At this friendly sex-toy boutique—run by women and skewed toward women—browsers are encouraged to handle all manner of buzzing, wriggling and bendable playthings, including the famed Rabbit Pearl vibrator. The shop also stocks a huge variety of condoms and hosts frank sex-ed classes on a variety of subjects.
Fashion-forward Brooklyn residents flock to this unconventional boutique for its brood of up-and-coming local and international designers. Rubbing shoulders on the tightly packed racks in the slightly rustic space, the store stocks its usual stylish lineup of emerging and well-known designers, as well as a limited-edition organic collection by Steven Alan, 3.1 Phillip Lim embellished tees exclusive to the store, animal-friendly accessories by Stella McCartney, organic tie-dye bags and dresses by Bodkin, and limited-edition screenprints by Fox in Mociun, plus collections by Isabel Marant, Rachel Comey, Tsumori Chisato, Zero by Maria Cornejo and more.
This mysterious shop—where you can buy such novelties as capes, X-ray goggles and gallon tins of immortality—is actually a front (and money-earner) for the nonprofit 826NYC, a kids’ writing, tutoring and publishing center (a chapter of the San Francisco outfit founded by novelist Dave Eggers), hidden behind a concealed door.
Conceived by partners Kristin Overson and Seth Walter in the back of a cab, this bright, airy Brooklyn institution offers a multitude of handmade works. You’ll find an assortment of enviable loot from up-and-coming local designers such as gift tags by Sesame Letterpress ($3); hand-glazed ceramic, lidded teacups and coasters by Christina Cherry ($50); one-of-a-kind embroidered silk neckties by Bonnie Heart Clyde ($76); and Burrow Burrow’s statuette of a
horse cobbled together from discarded electronic parts ($750).
This Park Slope bookstore has been around since 1971, and it just rocks. It's fun to peruse, it has a good selection, and the staff is great. It occasionally hosts readings, which are always worthy of attention, and even organizes book groups, in which you'll read authors like Georges Simenon. Only in Brooklyn, people!
The store’s namesake, Cozbi A. Cabrera, ditched her career in music packaging at Atlantic Records to focus on the production of her vintage-inspired dolls (or muñecas), which have garnered a huge following and even appeared on Oprah. Cabrera has since branched out into producing handmade women’s clothing and decided to relocate from the Carroll Gardens boutique that she opened in 2004 to a shop along Park Slope’s bustling Fifth Avenue strip. Cabrera’s muñecas are now made-to-order only, but you can still find her well-tailored collection at her new digs, which is decorated with carefully curated antiques and muted walls. The line is full of workplace-appropriate staples with a twist, including metallic striped button-up shirts ($150) and pebbled silk skirts ($357). There are plenty of casual options, such as trouser jeans ($165) and floral-embroidered mesh tees ($65). An antique pharmaceutical case in the front holds jewelry options like braided mixed-metal necklaces by Japanese brand Akiko ($205).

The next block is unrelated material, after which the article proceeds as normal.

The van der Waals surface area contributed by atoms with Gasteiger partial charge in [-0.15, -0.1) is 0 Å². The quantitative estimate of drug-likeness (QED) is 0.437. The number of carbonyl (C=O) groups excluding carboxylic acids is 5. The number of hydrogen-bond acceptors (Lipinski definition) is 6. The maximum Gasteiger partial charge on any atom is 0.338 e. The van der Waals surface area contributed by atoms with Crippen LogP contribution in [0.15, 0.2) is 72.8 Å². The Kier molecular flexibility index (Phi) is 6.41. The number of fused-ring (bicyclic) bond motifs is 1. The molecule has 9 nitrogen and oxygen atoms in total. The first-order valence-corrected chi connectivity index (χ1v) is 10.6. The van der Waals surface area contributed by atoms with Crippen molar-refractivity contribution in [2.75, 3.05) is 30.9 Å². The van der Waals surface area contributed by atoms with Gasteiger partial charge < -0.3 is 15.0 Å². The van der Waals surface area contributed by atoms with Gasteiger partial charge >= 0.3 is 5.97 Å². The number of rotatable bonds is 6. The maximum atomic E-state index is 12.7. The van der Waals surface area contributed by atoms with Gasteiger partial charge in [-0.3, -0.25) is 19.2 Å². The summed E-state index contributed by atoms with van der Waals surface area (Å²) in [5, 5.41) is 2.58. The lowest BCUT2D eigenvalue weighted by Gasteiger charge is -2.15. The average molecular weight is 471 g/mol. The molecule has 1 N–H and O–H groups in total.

Kane stocks her shelves with the work of exclusive designers, who handcraft eco-savvy items. Currently saving the planet are Prairie Underground cloak hoodies ($250 each) and Ali Kano leather handbags (from $450), along with goods from Organic by John Patrick, Prairie Underground, Stewart+Brown and more.
Although this new shop has the air of a gallery (white walls, vitrines), there’s certainly no need for whispering and owner Andrea Miller encourages touching. Filled with an eclectic mix of new and vintage clothing (Alternative Apparel sweatshirts mingle with white lace frocks from the turn of the century), Miller doesn’t adhere to one credo or design philosophy. Instead she takes a populist approach to curating her store, evidenced by her recent front-window display: President Obama’s head dangled from quirky earrings, a cherry red ’80s phone in the shape of lips sat awaiting a call, and a gorgeous vintage dress made the mannequin come alive. The best part is that everything—even the photography, art and interesting tchotchkes for sale—is priced on the inexpensive side.
Suzette Sundae, formerly of the Monkey Whistles & Motorbikes shop, now runs this 1,900-square-foot vintage paradise in the heart of Park Slope. Men can score classy oxford shirts from the 1960s ($19), while ladies can choose from reassembled costume jewelry and charm necklaces ($15), funky leather boots ($29 and up), and an impressive stash of 1940s–1980s dresses (starting at $22).
Dorothy was right: There’s no place like home—especially when your pad is decorated with hip trimmings by indie artists. This Park Slope boutique sells a whole mess of oddities to enhance the domestic life. Dinnerware, papers and stationary, wall hardware and more are all handcrafted, so you know you're getting something unique that you can treasure.